It's seriously just as simple as these 6 steps. Now, go out there and party you party animal. Just promise to follow these steps and try to be safe while dancing the night away!

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The Olympics Should Be For Both Professional AND Amateur Athletes, It's Only Fair

Until the 1990s, the Olympics barred professional athletes.

Since 1896, the Olympic Games have been a quarter-annual festival of sports and their athletes. "Let the games begin" is one of the most iconic phrases in sports due to the prestige of the Olympics.

But there was a sanctity behind the game for generations. There would be no conflicts of interest, and athletes would play the game out of love for their sport and nothing else. Pro athletes were not allowed in the Olympic Games, meaning no Olympic athlete could've made money off their exceptional talent.

The International Olympic Committee enforced this to an extreme. Jim Thorpe, a multi-sport athlete in the early 20th century, had multiple gold medals stripped because he had earned few dozen dollars in the side playing pick-up basketball one summer.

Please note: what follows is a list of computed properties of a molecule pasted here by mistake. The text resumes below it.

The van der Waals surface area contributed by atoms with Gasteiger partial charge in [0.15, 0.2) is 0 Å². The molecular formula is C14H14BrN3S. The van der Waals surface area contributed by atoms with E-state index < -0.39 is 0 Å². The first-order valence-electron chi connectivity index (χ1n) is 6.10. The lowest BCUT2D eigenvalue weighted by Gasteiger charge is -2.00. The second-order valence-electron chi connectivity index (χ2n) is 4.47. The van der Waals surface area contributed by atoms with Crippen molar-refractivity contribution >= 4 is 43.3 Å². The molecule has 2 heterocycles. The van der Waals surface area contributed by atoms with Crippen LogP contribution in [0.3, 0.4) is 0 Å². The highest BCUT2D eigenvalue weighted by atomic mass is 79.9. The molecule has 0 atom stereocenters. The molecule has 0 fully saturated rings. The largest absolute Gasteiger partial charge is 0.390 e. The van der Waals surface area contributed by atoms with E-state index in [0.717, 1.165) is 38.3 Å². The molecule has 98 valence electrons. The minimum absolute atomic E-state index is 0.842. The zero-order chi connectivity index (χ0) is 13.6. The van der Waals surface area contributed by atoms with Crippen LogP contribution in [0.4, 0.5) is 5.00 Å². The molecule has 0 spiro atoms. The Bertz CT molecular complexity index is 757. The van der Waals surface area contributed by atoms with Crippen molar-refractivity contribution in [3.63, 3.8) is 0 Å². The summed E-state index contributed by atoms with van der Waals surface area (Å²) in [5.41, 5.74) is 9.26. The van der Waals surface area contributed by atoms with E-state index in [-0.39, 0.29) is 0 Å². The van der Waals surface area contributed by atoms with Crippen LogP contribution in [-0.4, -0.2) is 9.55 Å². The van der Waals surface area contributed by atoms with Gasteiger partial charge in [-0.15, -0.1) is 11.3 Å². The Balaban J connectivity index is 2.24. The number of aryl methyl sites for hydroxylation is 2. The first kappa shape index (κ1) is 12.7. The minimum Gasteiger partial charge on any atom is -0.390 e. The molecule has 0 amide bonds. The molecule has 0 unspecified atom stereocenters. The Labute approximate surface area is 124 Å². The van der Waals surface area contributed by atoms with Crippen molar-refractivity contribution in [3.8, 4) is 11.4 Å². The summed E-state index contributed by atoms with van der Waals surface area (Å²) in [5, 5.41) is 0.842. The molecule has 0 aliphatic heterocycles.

While he would have his medals reinstated over a half-century later, the IOC had made a statement, that it believed in the pure state of amateurism.

As time wore on, it became more clear that this policy could not hold water for too much longer. Sports was turning into more of a business and athletes in many sports were earning superstar-sized salaries.

The IOC realized that in order to cash in on the bottomless revenue seen in the biggest sports leagues around the world, it may be time to accept pro athletes. After all, these were the best athletes in the world and that should be what the Olympics should be about.

So in the late 80s through the early 90s, the IOC lifted the rule barring pro athletes in the games. The transition was gradual because each individual sport's respective international federation could still block pros from their own sport, but today, wrestling is the only sport with amateurs only in the Olympics (because just imagine Olympic pro wrestling).

We've seen mixed results with this change. It may be easier for some nations to exert their dominance now that they can send their absolute best athletes in that sport. For example, think about the USA dream team in basketball, most notably in 1992 but also their domination every four years through today, except in 2004. America's basketball team is essentially a fantasy superteam exclusively made of elite NBA talent, often going against developing counties in early round play, who after America wins by about 60-70, seek autographs from the team who just beat them.